Back From the Brink: Ex-situ Conservation and Recovery of the Critically Endangered Burmese Star Tortoise (Geochelone platynota) in Myanmar
The Burmese Star Tortoise (Geochelone platynota) is a medium-sized tortoise (carapace length [CL] to ca. 300 mm) endemic to the dry zone of central Myanmar (Fig. 1; Platt et al. 2011b). Chronic over-harvesting of G. platynota, mainly for domestic consumption by rural Burmese (Blyth 1863; Theobald 1868), coupled with habitat loss has resulted in widespread, albeit gradual population declines throughout its range (Platt et al. 2011b). Harvesting greatly intensified during the mid-1990s, driven by the burgeoning demand from wildlife markets in southern China (Behler 1997; Altherr and Freyer 2000) where G. platynota was sold as food and incorporated into traditional medicines (Platt et al. 2000). Demand from Chinese markets was soon eclipsed by illegal collecting for the high-end international pet trade, which resulted in the near extinction of wild populations (Platt et al. 2011b). By the early 2000s viable populations could no longer be found and G. platynota was considered ecologically and functionally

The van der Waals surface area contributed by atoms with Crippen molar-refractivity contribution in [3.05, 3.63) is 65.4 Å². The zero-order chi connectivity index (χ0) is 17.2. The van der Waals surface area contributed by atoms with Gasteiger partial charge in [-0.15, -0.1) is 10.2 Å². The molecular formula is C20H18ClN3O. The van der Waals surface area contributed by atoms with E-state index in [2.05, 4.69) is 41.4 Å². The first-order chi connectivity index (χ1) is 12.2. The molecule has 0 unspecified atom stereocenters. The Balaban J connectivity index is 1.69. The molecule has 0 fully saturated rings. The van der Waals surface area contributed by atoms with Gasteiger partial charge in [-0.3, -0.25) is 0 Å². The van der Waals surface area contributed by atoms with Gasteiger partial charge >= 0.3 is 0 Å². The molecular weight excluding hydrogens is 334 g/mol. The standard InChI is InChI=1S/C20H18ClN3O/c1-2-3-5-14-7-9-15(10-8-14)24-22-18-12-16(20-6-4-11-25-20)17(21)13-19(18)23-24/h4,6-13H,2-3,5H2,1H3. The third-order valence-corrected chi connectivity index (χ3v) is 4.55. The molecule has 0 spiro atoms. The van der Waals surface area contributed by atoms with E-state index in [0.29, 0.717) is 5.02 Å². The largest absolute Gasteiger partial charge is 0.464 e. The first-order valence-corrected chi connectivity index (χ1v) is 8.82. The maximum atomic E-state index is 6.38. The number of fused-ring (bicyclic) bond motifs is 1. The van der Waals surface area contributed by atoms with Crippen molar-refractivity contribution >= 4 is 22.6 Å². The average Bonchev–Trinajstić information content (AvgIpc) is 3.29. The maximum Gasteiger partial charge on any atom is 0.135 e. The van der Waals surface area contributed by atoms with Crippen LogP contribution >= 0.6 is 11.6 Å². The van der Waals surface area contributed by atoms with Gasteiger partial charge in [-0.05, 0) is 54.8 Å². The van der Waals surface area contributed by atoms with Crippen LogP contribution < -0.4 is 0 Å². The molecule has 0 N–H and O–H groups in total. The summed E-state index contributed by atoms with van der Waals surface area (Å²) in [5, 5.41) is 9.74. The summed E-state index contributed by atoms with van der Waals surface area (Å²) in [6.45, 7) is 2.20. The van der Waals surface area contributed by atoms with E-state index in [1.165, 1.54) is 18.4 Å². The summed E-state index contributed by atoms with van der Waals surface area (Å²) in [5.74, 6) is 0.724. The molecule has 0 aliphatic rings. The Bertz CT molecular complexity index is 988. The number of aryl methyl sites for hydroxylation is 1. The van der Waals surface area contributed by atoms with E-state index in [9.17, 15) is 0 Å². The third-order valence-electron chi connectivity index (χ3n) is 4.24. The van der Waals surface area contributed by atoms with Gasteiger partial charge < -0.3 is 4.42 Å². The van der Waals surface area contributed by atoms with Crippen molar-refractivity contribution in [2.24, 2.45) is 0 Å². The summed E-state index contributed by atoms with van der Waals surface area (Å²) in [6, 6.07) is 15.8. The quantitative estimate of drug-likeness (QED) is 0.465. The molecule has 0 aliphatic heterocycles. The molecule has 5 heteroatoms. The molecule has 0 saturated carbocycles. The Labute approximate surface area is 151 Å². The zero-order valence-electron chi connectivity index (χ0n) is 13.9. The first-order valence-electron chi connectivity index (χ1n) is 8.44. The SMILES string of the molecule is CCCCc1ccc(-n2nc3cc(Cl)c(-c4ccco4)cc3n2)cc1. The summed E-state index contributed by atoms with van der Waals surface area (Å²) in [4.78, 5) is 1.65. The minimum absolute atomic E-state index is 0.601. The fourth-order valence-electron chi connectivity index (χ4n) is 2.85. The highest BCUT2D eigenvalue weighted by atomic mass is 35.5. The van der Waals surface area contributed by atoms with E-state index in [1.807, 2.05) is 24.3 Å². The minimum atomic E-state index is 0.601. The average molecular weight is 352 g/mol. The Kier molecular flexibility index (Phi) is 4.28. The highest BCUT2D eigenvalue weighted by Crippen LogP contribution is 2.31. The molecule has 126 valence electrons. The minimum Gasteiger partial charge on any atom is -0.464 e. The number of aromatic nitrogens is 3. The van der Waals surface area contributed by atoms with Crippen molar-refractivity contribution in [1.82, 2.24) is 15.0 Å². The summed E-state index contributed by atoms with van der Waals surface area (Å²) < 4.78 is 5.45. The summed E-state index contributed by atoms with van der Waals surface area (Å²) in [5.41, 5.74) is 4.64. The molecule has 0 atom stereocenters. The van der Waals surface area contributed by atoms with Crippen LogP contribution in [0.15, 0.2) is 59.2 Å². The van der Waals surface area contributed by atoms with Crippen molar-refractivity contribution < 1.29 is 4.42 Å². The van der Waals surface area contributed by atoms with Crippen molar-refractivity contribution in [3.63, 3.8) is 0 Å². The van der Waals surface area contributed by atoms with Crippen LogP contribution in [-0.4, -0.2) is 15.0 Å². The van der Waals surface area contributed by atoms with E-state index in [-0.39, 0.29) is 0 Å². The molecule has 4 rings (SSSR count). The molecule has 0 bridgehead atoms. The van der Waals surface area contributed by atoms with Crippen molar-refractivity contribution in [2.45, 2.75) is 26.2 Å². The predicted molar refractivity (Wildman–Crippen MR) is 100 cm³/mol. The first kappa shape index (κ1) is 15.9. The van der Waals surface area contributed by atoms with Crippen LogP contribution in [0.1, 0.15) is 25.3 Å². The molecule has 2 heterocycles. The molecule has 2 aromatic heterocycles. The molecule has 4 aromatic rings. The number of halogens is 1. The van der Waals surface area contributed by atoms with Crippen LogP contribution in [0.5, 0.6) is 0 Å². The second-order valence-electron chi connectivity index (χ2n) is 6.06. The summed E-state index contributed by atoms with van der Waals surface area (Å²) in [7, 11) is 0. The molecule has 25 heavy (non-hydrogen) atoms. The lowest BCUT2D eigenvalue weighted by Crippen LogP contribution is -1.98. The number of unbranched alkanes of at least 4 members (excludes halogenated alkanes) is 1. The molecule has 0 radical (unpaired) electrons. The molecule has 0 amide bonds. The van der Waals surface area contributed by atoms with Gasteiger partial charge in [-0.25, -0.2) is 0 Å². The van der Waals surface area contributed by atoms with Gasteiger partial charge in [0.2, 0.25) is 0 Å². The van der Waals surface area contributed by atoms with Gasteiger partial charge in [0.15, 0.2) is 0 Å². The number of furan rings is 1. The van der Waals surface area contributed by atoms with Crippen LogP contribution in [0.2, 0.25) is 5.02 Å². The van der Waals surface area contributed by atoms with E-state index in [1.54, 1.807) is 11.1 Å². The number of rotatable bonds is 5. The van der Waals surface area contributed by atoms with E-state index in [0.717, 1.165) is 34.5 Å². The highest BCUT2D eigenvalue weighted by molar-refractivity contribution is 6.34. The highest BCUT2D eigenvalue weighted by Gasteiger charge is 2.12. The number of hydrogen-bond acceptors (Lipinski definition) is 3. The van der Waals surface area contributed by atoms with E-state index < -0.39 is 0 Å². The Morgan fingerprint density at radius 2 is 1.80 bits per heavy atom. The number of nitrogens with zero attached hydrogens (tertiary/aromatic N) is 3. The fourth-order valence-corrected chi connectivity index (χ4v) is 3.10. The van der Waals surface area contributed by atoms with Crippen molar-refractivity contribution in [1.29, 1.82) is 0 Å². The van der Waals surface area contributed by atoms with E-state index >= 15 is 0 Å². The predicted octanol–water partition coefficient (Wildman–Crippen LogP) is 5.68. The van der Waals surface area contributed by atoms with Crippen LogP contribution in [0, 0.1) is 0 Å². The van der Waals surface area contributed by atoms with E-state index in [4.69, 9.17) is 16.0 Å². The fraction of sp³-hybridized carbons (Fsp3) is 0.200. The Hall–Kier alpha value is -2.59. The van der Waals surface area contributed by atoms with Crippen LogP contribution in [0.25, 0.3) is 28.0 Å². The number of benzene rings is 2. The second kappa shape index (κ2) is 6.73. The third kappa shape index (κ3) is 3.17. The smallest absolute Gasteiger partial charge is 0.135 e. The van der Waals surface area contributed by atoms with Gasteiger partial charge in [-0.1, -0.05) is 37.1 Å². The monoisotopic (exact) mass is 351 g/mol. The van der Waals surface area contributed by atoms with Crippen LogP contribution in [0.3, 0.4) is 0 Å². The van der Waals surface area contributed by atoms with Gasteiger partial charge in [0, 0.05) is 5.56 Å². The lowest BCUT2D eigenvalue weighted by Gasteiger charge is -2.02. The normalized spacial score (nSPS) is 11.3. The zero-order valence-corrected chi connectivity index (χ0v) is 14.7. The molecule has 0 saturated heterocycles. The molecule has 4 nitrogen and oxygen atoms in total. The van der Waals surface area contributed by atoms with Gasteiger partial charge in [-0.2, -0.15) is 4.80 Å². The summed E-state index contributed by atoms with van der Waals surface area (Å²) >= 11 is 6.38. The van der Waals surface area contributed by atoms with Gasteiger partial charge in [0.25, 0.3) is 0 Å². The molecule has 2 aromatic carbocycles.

extinct in the wild, even for those populations within the national protected area network (Platt et al. 2011a, 2011b). Consequently, G. platynota was designated a member of “extinction row” along with other high-risk chelonian taxa (Buhlmann et al. 2002), listed among the 25 most endangered chelonians in the world (Rhodin et al. 2011), and assessed as Critically Endangered by the IUCN (IUCN 2014). Captive-breeding was recognized as
the only remaining option for preventing biological extinction of G. platynota and ultimately restoring this species as a functional member of the dry zone ecosystem (Horne et al. 2012).